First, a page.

“[…] Although I have fallen, I will rise up; Although I dwell in the darkness, Jehovah will be my light.”
When we sin against God, we can recover spiritually not by our own merits, but by God’s own undeserved mercy.
We should not take a spiritual fall in such a way that we believe it is impossible to recover.
Certainly, if our spiritual standing depended solely on ourselves, then in our imperfection, we might never be faithful. (Ro. 3:23)
But because God reaches out to those repentant in order to draw them back close to him, we can trust that full spiritual recovery is possible. (Mic. 7:18,19)
To benefit from his help, we must show humility and patience. (Mic. 7:9)
“[…] As soon as Daniel knew that the decree had been signed, he went to his house, which had the windows of his roof chamber open toward Jerusalem. And three times a day he got down on his knees and prayed […].”
Daniel had not seen Jerusalem since his childhood, and would probably not see it again in his lifetime.
Still, the values his parents instilled in him at a young age guided him until he was elderly. (Prov. 22:6)
He never lost view of what the most important thing in life is: one’s personal praise toward God. (Ps. 145:2)
Jerusalem was supposed to be the hub for pure worship of Jehovah, and Daniel regularly reminded himself that was where he came from. (2 Chron. 6:20,21)
He realized God’s purpose endures forever and it had not been lost with the exile of the Jewish people. (Jos. 23:14; Isa. 40:8; 1 Pet. 1:25)
Daniel set an excellent example of being spiritually constant despite difficult, changing circumstances, conscientious of the most important things. (Phil. 1:10)
“I will cause a horn to sprout for the house of Israel,* and I will give you an opportunity to speak among them […].
*(endow the house of Israel with strength)”
The “horn” metaphor in this passage is meant to illustrate God giving strength to his people. (1 Sam. 2:10)
Although speaking God’s message is a privilege, there are times when we may feel tired and discouraged.
When we feel that way, we rely on God’s power which is “beyond what is normal” to fulfill our ministry. (2 Cor. 4:7; 2 Tim. 4:5)
We do so by praying to him for strength, following Christ’s cheerful example, and by leaving our problems in God’s hands. (1 Sam. 1:10, 18; Acts 20:35)
“‘As surely as I am alive,’ declares the Sovereign Lord Jehovah, ‘I will not respond to your inquiry.’”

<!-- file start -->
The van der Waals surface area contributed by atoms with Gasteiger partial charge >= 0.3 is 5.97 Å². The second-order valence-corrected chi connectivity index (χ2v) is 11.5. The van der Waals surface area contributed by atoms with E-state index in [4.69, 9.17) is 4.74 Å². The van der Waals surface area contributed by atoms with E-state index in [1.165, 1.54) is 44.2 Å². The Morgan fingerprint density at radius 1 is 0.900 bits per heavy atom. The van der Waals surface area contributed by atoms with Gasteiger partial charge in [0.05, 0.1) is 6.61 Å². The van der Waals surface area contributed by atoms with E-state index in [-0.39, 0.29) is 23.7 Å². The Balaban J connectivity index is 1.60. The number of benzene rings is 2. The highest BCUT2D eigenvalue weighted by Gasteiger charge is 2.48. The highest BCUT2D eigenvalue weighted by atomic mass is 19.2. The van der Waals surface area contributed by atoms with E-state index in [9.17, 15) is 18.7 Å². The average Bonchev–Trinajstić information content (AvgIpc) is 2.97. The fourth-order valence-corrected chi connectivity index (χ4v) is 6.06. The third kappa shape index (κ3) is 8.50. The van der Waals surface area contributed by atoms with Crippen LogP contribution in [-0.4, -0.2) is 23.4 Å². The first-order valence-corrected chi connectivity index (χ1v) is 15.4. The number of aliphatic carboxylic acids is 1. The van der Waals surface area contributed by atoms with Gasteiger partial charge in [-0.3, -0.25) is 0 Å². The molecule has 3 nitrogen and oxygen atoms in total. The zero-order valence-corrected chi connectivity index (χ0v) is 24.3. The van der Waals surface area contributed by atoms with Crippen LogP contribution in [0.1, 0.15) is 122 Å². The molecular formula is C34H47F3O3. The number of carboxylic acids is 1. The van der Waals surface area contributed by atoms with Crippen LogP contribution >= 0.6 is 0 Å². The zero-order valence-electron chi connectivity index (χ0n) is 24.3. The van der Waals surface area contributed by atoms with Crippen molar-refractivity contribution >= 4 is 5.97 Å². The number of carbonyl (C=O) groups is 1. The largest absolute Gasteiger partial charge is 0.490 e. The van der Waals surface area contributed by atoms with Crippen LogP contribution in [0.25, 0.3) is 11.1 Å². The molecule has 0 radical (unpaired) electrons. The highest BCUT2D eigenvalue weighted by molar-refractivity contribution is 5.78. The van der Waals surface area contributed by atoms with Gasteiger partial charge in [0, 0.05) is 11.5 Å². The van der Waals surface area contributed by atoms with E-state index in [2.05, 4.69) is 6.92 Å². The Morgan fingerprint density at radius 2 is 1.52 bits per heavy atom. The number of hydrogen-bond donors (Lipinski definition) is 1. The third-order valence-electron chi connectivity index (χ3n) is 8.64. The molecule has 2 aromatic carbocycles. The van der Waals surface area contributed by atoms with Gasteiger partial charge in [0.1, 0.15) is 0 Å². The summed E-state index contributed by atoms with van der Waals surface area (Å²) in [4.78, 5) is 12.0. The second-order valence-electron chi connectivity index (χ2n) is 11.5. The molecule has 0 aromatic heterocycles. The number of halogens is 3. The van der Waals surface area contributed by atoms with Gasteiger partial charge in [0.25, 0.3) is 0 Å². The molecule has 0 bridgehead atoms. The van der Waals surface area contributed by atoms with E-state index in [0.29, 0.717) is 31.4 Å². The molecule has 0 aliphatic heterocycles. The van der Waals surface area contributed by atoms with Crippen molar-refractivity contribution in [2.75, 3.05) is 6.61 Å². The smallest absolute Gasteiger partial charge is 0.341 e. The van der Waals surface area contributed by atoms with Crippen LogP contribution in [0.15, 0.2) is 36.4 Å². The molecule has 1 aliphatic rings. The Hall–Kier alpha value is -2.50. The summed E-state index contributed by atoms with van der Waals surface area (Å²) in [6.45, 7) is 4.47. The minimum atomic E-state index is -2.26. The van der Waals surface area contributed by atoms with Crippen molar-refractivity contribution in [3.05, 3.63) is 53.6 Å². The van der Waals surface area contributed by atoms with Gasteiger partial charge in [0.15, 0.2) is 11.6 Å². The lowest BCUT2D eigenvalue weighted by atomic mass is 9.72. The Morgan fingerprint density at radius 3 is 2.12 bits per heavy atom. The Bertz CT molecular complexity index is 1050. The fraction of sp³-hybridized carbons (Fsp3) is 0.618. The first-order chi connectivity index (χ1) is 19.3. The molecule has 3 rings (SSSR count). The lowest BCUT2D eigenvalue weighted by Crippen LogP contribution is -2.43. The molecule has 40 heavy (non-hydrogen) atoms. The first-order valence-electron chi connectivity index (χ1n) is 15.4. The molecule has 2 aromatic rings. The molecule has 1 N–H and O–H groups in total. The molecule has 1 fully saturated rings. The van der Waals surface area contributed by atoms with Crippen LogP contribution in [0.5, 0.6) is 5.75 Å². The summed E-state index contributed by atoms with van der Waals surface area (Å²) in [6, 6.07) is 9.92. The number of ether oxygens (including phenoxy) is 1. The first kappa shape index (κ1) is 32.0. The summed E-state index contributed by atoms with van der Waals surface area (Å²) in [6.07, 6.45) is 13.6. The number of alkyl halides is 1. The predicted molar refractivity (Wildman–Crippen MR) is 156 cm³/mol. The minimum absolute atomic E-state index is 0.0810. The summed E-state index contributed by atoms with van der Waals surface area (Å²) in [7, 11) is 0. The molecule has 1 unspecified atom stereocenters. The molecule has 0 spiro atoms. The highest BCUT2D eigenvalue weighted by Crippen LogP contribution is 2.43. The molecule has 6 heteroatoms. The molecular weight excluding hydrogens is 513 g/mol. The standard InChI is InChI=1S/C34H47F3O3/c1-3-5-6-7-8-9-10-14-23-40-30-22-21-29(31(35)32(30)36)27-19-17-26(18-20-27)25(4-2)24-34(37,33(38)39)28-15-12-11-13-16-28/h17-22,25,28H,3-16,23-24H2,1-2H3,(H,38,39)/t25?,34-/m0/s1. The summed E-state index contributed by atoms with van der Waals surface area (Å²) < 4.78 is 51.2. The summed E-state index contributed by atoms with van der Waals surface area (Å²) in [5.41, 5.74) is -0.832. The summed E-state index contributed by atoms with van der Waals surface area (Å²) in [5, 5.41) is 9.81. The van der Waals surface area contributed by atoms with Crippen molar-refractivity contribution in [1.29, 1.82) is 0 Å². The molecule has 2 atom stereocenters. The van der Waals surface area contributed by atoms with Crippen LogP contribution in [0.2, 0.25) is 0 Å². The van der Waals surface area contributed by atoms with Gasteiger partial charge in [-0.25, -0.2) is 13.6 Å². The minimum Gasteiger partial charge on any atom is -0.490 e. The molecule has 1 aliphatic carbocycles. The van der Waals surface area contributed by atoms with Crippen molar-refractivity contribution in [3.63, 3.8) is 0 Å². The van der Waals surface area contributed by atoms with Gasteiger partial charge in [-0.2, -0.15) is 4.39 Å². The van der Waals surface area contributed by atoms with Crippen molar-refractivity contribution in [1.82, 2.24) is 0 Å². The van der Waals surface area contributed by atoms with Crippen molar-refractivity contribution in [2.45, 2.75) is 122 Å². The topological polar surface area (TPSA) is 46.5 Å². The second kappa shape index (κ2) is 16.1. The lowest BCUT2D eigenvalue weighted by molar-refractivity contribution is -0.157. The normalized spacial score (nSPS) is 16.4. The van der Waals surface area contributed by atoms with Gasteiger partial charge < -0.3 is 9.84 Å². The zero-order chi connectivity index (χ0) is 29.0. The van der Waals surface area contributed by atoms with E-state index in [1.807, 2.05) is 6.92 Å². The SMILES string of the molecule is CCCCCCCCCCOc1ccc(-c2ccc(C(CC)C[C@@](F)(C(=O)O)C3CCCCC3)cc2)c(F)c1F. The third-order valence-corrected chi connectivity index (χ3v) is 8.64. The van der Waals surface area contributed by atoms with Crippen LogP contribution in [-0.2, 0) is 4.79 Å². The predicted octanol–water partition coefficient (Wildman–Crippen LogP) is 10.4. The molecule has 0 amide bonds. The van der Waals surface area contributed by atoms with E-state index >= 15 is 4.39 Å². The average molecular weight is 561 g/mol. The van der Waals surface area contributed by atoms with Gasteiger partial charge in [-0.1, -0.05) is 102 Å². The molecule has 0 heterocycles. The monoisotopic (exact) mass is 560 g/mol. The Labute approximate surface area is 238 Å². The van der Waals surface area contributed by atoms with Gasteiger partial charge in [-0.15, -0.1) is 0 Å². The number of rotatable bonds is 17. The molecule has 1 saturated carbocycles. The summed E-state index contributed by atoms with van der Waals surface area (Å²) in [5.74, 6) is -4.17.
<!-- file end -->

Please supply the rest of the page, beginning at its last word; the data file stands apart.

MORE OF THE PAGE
Some people pray to God: “God, if you exist, please do [such and such]…”
But in the past, Jehovah has refused to answer the prayers of his own people because their form of worship has been offensive to him.
The Jews were prostrating themselves before stone and wooden idols and offering sacrifices to other gods. (Ez. 20:28-30)
By their actions, they were rejecting the laws that Jehovah had given them for their own benefit. (Ez. 20:13)
Jehovah refused to go along with their charade form of worship and his silence was the only answer their prayers received.
Today, God continues to try to teach us right from wrong for our own benefit. (Is. 48:17,18)
If we listen to his Word and act accordingly, praying in accordance with his will, we will be able to perceive how and when he answers our prayers. (Jas. 2:26; 1 John 5:14)
“Although I have removed them far away among the nations […], for a little while I will become a sanctuary for them in the lands to which they have gone.”
Even when Jehovah God decides to discipline someone, he does not abandon them.
Jehovah wants those he disciplines to learn to rely on him.
The Jews in Ezekiel’s time were being taken captive to Babylon. (2 Ki. 24:14,15)
Those remaining ended up fleeing to other nations. (2 Ki. 25:26)
Regardless of where they ended up, Jehovah was still reaching out individually to those who wanted to worship him.
Nowadays, for whatever reason, someone might find him or herself separated from the congregation.
Jehovah wants to comfort any of those who call out to him in prayer, as he will never desert those who actively seek him. (Neh. 9:31)
“When he spoke to me, spirit came into me and made me stand up on my feet […]”
Sometimes we may feel like we can no longer go on dealing with life’s problems.
We may want to do good and move forward and onward, but we just cannot find any fight left in us.
If we rely on Jehovah God, he will give us the strength to boldly carry on. (Ps. 138:3)
He will give us the peace of mind needed to continue serving him. (Ps. 29:11; Dan. 10:19)